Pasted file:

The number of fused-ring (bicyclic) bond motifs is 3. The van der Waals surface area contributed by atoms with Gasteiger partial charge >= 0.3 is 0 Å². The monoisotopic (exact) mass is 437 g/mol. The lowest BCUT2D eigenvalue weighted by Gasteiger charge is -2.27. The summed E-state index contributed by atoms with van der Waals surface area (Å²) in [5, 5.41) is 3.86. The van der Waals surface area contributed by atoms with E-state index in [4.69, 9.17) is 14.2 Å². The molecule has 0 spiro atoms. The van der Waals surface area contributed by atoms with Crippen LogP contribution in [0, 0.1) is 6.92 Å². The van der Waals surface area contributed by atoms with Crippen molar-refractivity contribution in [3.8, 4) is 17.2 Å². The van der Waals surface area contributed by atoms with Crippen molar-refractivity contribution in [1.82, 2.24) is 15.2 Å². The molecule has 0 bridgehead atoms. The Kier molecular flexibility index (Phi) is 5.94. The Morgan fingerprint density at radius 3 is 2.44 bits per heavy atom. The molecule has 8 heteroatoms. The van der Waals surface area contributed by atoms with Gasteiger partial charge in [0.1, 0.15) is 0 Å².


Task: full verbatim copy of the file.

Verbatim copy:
The number of fused-ring (bicyclic) bond motifs is 3. The van der Waals surface area contributed by atoms with Gasteiger partial charge >= 0.3 is 0 Å². The monoisotopic (exact) mass is 437 g/mol. The lowest BCUT2D eigenvalue weighted by Gasteiger charge is -2.27. The summed E-state index contributed by atoms with van der Waals surface area (Å²) in [5, 5.41) is 3.86. The van der Waals surface area contributed by atoms with E-state index in [4.69, 9.17) is 14.2 Å². The molecule has 0 spiro atoms. The van der Waals surface area contributed by atoms with Crippen LogP contribution in [0, 0.1) is 6.92 Å². The van der Waals surface area contributed by atoms with Crippen molar-refractivity contribution in [3.8, 4) is 17.2 Å². The van der Waals surface area contributed by atoms with Crippen molar-refractivity contribution in [1.82, 2.24) is 15.2 Å². The molecule has 0 bridgehead atoms. The Kier molecular flexibility index (Phi) is 5.94. The Morgan fingerprint density at radius 3 is 2.44 bits per heavy atom. The molecule has 8 heteroatoms. The van der Waals surface area contributed by atoms with Gasteiger partial charge in [0.1, 0.15) is 0 Å².